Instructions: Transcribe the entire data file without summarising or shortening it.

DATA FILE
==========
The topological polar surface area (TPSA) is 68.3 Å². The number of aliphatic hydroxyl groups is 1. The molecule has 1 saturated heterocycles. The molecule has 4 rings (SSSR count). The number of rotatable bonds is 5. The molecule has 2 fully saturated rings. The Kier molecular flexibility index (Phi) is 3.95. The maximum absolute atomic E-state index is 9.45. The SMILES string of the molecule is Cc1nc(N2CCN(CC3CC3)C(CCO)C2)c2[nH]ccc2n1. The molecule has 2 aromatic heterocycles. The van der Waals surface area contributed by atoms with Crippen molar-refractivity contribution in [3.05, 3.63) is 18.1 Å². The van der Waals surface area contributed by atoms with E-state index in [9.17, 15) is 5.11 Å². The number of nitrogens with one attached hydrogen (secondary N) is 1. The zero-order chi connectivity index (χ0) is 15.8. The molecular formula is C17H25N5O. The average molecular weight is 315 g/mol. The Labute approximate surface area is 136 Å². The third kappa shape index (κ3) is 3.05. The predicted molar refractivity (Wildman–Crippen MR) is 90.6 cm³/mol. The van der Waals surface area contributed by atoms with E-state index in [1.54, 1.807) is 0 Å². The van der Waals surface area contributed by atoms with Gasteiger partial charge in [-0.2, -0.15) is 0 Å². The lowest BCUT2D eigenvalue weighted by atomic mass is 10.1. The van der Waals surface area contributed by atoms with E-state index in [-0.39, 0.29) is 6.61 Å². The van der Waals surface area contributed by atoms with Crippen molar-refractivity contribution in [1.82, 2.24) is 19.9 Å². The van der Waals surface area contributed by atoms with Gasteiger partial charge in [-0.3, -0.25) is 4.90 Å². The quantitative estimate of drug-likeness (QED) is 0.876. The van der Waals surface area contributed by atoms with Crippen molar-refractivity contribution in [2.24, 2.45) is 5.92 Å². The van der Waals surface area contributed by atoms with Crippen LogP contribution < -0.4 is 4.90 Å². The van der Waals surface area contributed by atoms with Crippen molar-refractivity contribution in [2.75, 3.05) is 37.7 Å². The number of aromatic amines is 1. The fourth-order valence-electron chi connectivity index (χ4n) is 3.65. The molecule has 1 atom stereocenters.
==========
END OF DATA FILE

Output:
The topological polar surface area (TPSA) is 68.3 Å². The number of aliphatic hydroxyl groups is 1. The molecule has 1 saturated heterocycles. The molecule has 4 rings (SSSR count). The number of rotatable bonds is 5. The molecule has 2 fully saturated rings. The Kier molecular flexibility index (Phi) is 3.95. The maximum absolute atomic E-state index is 9.45. The SMILES string of the molecule is Cc1nc(N2CCN(CC3CC3)C(CCO)C2)c2[nH]ccc2n1. The molecule has 2 aromatic heterocycles. The van der Waals surface area contributed by atoms with Crippen molar-refractivity contribution in [3.05, 3.63) is 18.1 Å². The van der Waals surface area contributed by atoms with E-state index in [9.17, 15) is 5.11 Å². The number of nitrogens with one attached hydrogen (secondary N) is 1. The zero-order chi connectivity index (χ0) is 15.8. The molecular formula is C17H25N5O. The average molecular weight is 315 g/mol. The Labute approximate surface area is 136 Å². The third kappa shape index (κ3) is 3.05. The predicted molar refractivity (Wildman–Crippen MR) is 90.6 cm³/mol. The van der Waals surface area contributed by atoms with E-state index in [1.54, 1.807) is 0 Å². The van der Waals surface area contributed by atoms with Gasteiger partial charge in [-0.2, -0.15) is 0 Å². The lowest BCUT2D eigenvalue weighted by atomic mass is 10.1. The van der Waals surface area contributed by atoms with E-state index in [-0.39, 0.29) is 6.61 Å². The van der Waals surface area contributed by atoms with Crippen molar-refractivity contribution in [1.82, 2.24) is 19.9 Å². The van der Waals surface area contributed by atoms with Gasteiger partial charge in [-0.3, -0.25) is 4.90 Å². The quantitative estimate of drug-likeness (QED) is 0.876. The van der Waals surface area contributed by atoms with Crippen molar-refractivity contribution in [2.24, 2.45) is 5.92 Å². The van der Waals surface area contributed by atoms with Crippen LogP contribution < -0.4 is 4.90 Å². The van der Waals surface area contributed by atoms with Crippen molar-refractivity contribution in [2.75, 3.05) is 37.7 Å². The number of aromatic amines is 1. The fourth-order valence-electron chi connectivity index (χ4n) is 3.65. The molecule has 1 atom stereocenters.